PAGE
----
A strange tone and temperament to this first part of Remembrance of Things Past. Marcel (narrator) is a boy too attached to his mother, and he is a keen observer of the goings on in his grandfather’s country house, where his elder relatives–mostly gasbags–sit around and comment on how one should and should not comment on people. Very interesting idea that this middle class family is like those of Hindu origin, sticking to its born-that-way caste system. Marcel is a strange but keen on M. Swann, a visitor to the house. Swann has married badly (to a prostitute) and has a daughter, and delights in visiting Marcel’s elders. He styles himself an art connoisseur and yet most of his traits are described by others, not Swann himself. He is one who is talked about, and young Marcel’s fascination with him seems to be shared by his parents and grandparents.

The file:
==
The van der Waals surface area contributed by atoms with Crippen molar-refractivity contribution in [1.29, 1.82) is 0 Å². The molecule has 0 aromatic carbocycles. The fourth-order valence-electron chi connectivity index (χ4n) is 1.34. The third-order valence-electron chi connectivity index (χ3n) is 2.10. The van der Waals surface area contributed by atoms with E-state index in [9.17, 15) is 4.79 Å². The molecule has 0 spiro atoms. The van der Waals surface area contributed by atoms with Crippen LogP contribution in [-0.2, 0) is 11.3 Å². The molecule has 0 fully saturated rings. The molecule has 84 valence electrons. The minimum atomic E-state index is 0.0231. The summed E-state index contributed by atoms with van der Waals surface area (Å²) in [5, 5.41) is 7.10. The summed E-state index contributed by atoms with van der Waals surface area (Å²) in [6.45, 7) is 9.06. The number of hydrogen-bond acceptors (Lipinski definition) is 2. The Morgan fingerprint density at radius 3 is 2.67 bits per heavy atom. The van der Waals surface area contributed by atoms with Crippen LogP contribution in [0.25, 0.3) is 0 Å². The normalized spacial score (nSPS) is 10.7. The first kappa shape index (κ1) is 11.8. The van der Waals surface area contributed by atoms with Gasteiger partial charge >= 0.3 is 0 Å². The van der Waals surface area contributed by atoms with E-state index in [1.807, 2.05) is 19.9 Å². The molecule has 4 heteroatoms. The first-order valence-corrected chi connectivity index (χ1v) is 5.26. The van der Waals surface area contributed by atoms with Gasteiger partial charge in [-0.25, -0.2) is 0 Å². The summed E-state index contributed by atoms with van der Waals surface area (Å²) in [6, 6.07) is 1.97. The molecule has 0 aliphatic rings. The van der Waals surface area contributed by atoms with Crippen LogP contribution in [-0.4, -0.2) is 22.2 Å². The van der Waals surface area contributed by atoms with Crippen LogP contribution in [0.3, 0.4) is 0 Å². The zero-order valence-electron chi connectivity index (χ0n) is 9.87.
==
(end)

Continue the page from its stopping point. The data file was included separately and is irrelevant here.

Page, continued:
Late in the chapter an adult Marcel eats a madeleine cookie and his memory recreates Combray, the country town where the action takes place. It’s the part of Remembrance of Things Past known by people who haven’t read it—like Don Quixote and the windmills. But the entire Overture is a very funny start to this long novel.